Thursday, August 04, 2011, Ramzan almubarak 03, 1432 A.H  
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 India introduces new anti-corruption bill

 Updated at: 1850 PST,  Thursday, August 04, 2011
 NEW DELHI: The Indian government on Thursday introduced a new anti-corruption bill in parliament, which activists have panned for exempting the prime minister from the scrutiny of a powerful new ombudsman.

The much-hyped "Lokpal Bill" would allow citizens to approach a newly-created watchdog with complaints about officials, including federal ministers and senior bureaucrats who are shielded under India's current laws.

The ombudsman will be picked from the highest levels of the judiciary and supported by 10 other officials who would be from the judiciary or people of "impeccable integrity".

The final version of the bill has been strongly criticised by civil society activists, who were allowed to participate in the drafting process but complained that their views were marginalised.

In particular, they attacked the decision to remove sitting prime ministers and the higher judiciary from the ombudsman's purview.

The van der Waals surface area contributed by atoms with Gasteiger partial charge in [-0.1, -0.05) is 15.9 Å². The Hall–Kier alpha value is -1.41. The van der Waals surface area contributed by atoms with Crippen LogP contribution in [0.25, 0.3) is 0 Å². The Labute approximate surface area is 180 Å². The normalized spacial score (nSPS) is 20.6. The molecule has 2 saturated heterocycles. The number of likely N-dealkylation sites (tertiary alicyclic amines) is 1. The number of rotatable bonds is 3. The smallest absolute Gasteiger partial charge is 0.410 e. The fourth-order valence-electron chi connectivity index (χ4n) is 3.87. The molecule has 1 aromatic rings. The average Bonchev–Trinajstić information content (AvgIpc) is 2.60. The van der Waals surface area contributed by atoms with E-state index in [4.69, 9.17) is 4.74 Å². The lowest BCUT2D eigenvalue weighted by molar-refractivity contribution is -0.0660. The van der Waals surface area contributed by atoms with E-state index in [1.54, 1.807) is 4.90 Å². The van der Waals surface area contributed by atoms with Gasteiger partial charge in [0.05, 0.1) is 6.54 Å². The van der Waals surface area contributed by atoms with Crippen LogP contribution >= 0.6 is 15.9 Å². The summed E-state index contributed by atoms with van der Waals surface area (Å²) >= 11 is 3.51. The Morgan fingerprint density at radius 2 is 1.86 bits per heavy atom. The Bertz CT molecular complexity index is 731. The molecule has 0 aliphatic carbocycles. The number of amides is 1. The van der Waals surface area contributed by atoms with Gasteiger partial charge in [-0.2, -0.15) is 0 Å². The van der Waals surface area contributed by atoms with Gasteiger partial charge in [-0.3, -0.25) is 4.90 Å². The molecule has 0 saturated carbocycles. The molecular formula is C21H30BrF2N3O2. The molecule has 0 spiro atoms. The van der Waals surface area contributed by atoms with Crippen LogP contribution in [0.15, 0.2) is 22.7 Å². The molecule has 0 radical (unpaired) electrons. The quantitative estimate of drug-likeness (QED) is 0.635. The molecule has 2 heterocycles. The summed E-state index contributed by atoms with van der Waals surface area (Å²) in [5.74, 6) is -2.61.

The conduct of MPs inside parliament is also exempt.

As soon as the the bill was introduced, the leader of the opposition in parliament, Sushma Swaraj, denounced the exclusions.

"Our categoric position is that the prime minister should also be within the ambit" of the ombudsman, Swaraj said.

India's Home Minister P. Chidambaram told reporters Thursday that any prime minister could be investigated after he left office.

"The prime minister has not been given immunity," he said. "The moment the prime minister demits office the complaint can be enquired into, proceedings can be taken up."

India has a dismal record of bringing corrupt senior public officials to justice.

In six decades only one senior politician, Rao Shiv Bahadur Singh, has been convicted of graft and served a jail term -- for taking a bribe in 1949.

Current laws require the government's approval before any sitting bureaucrat or minister can be prosecuted.

Civil society efforts to strengthen the bill were spearheaded by a veteran Indian activist, Anna Hazare, who won concessions from the government in April with a 98-hour hunger strike that gained widespread national support.

Arguing that the final draft revealed the government's "empty promises", Hazare, 78, urged all MPs to reject the legislation.

As the bill was being introduced in parliament, he symbolically burned a copy in the western city of Pune and said he would start a new fast on August 16.

"By introducing this weak bill the government has clearly shown that they have no intention to fight corruption," he said.

Hunger strikes, a traditional Indian protest, have become a focus of resentment over the corruption that plagues all levels of life in India, from massive government contracts to small daily bribes. (AFP)
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